More than 124,000 Africans die each year from the consequences of undetected and untreated hepatitis. And our country has nearly 211,545 people infected with viral hepatitis
Like the international community, our country celebrated World Hepatitis Day yesterday with the international theme: “hepatitis can’t wait any longer”. At the national level, the chosen theme is: “the management of hepatitis cannot wait any longer”.
The ceremony took place at the House of Seniors in Bamako, under the chairmanship of the Secretary General of the Ministry of Health and Social Development, Aly Diop. It was in the presence of the representative of the World Health Organization (WHO), Dr José Kurula.
The event was marked by hepatitis screening tests by the organizers. The day also offered the opportunity to the various actors to discuss about this terrible disease. In his intervention, the representative of the WHO, Dr José Kurula, pointed out that in Africa, hepatitis is a silent epidemic, as more than 90 million people live with this disease on the continent, which represents 26% of the world total.
Also, more than 124,000 Africans die each year from the consequences of undetected and untreated hepatitis, continued Dr José Kurula, before specifying that about 4.5 million African children under the age of five are infected with chronic hepatitis B, which reflects 70% of the global burden in this age group.
“The global target of less than 1% incidence of hepatitis B in children under 5 has been reached, but the African region is lagging behind with 2.5%”, warned Dr José Kurula . Continuing his intervention, the WHO representative will point out that only 14 countries in the region are implementing the hepatitis B birth vaccine. And among those infected, 9 out of 10 have never been tested due to ‘a lack of awareness and limited access to testing and treatment, he said.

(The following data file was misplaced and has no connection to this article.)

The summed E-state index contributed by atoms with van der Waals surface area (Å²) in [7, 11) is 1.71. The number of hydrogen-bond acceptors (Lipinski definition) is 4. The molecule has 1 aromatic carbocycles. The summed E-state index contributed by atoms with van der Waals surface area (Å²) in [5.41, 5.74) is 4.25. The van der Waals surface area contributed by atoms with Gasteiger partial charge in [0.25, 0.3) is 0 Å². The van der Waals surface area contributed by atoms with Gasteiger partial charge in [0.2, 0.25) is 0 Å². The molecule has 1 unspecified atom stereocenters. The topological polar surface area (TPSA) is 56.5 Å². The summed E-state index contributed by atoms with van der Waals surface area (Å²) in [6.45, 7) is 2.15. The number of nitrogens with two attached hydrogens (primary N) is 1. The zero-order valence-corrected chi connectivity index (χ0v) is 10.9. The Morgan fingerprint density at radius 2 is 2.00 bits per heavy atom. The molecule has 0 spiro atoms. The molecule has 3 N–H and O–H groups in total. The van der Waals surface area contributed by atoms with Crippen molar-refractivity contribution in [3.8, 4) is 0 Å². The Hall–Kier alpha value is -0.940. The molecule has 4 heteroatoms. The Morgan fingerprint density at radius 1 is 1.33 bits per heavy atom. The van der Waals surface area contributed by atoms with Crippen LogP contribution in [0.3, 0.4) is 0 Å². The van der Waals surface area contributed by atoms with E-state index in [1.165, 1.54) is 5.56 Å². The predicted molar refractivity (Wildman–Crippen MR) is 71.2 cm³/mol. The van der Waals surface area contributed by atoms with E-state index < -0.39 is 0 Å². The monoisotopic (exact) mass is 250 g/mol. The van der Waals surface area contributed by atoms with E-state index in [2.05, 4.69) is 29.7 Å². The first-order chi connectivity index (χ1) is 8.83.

For Dr. Kurula, there are many promising developments in the field of hepatitis. With the launch of the first global hepatitis strategy in 2016 and increased advocacy in recent years, political will is starting to translate into action. Also, hepatitis medications have become much more affordable with such low prices per patient for 12 weeks treatment.
The Secretary General of the Ministry of Health and Social Development stressed the relevance of the national theme. Because, he said, in 2021, Mali had nearly 211,545 people infected with viral hepatitis, or 10% of the population, according to the 2020 report of the sectoral cell for the fight against HIV / AIDS, the tuberculosis and viral hepatitis.
Aly Diop also assured that our country is making the fight against viral hepatitis a national priority. These actions are part of the implementation of the 2021-2025 Integrated National Strategic Plan to fight HIV / AIDS, tuberculosis and viral hepatitis. This plan aims, by 2025, to reduce the morbidity linked to viral hepatitis by 50%.